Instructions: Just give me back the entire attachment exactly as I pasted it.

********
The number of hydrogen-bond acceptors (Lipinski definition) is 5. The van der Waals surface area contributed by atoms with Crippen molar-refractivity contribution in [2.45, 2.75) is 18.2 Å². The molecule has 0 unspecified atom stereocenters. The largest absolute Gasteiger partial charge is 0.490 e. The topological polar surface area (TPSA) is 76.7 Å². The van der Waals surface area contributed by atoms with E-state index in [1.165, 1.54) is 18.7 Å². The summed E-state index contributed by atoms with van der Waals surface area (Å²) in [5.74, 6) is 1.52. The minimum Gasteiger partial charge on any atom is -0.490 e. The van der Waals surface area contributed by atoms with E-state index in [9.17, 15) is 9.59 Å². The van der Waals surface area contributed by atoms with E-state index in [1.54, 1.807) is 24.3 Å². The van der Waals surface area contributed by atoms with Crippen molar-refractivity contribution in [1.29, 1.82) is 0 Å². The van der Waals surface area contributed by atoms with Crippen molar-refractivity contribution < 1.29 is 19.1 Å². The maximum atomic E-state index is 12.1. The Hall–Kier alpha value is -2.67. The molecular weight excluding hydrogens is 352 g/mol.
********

The number of hydrogen-bond acceptors (Lipinski definition) is 5. The van der Waals surface area contributed by atoms with Crippen molar-refractivity contribution in [2.45, 2.75) is 18.2 Å². The molecule has 0 unspecified atom stereocenters. The largest absolute Gasteiger partial charge is 0.490 e. The topological polar surface area (TPSA) is 76.7 Å². The van der Waals surface area contributed by atoms with E-state index in [1.165, 1.54) is 18.7 Å². The summed E-state index contributed by atoms with van der Waals surface area (Å²) in [5.74, 6) is 1.52. The minimum Gasteiger partial charge on any atom is -0.490 e. The van der Waals surface area contributed by atoms with E-state index in [9.17, 15) is 9.59 Å². The van der Waals surface area contributed by atoms with E-state index in [1.54, 1.807) is 24.3 Å². The van der Waals surface area contributed by atoms with Crippen molar-refractivity contribution in [1.29, 1.82) is 0 Å². The van der Waals surface area contributed by atoms with Crippen molar-refractivity contribution < 1.29 is 19.1 Å². The maximum atomic E-state index is 12.1. The Hall–Kier alpha value is -2.67. The molecular weight excluding hydrogens is 352 g/mol.